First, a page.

Remote work, or What will the workforce of the future looks like?

Remote work, or What will the workforce of the future looks like?

Back in 2019, the International Workplace Group company engaged in the workplace recovery found that 80% of office workers would like to work on a more flexible schedule and spend more time at home.

Today this wish is fulfilled in many countries of the world. Many companies liked the results so much that even after the pandemic, they do not plan to return their employees to offices. For example, the microblogging service Twitter is considering allowing some of its workforce to continue working from home “forever” if they choose.

Psychologists, nutritionists and fitness experts, together with the developers of the DirectlyApply job search platform tried to piece together what is becoming normal about office work and where it might be headed in future.

Here is a portrait that looks not really good. A worker doing remote work who does not need to wake up early, spend time to prepare himself for office work, drive his own car or use public transport to reach the workplace, and communicate with colleagues, looks even more tired than a full-time worker. He has a Computer Vision Syndrome, which include dry sore eyes with constant baggy lower eyelids, pale and wrinkled skin, and weak hair due to the lack of vitamin D that we get from the sun.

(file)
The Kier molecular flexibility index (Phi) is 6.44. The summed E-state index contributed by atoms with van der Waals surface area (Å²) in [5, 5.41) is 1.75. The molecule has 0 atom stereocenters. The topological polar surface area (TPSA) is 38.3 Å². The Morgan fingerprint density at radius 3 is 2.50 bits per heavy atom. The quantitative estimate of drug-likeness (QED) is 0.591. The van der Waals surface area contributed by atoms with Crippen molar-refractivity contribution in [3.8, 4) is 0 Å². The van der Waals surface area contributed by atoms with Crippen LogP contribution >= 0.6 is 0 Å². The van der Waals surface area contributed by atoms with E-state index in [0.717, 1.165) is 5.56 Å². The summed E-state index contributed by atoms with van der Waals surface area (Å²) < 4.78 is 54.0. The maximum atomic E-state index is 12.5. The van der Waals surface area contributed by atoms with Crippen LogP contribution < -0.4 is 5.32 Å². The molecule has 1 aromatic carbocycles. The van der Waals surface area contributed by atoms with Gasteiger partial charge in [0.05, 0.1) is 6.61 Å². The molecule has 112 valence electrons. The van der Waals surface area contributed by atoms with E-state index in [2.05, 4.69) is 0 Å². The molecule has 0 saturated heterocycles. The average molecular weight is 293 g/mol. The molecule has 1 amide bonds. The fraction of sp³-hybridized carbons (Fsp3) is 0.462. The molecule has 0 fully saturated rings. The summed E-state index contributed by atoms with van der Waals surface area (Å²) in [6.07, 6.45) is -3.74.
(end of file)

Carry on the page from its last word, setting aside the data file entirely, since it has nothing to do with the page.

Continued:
In addition, such employee will have problems like overweight, spine strains due to reduced physical activity and uncomfortable sit at chair while using a computer, pain in the neck and tech neck syndrome, hand deformation due to the constant constant use of a mouse and keyboard.

Remote work mode also affects the mental state. There is less live communication, and a chaotic mode of work, since it is very difficult to adhere to an effective schedule at home, and it leads to stress. Stress can lead to the blood pressure increase, problems with the heart and blood vessels, and many other diseases.

During the working day, we are doing work and even more. We communicate, learn news, exchange ideas, move a lot from one colleague to another, eat more or less on time, learn something new and go out into the fresh air at least to get back home. This is a burden on the body.

On weekends, to relieve the stress of the workweek, we go to the countryside, to the cinema or just invite guests. It is also activity.

Yes, researchers are sure that the working day for millions of people after the pandemic will no longer be the same. And office work sooner or later (for certain specialties this has happened today) will be a thing of the past.

However, instead of the usual 8-hour working day with lunch break, employers and employees themselves will have to create a schedule to be able to play sports, chat live with other people and avoid using a computer or work on papers 24 hours a day and seven days a week.

Altyn ASHIROVA

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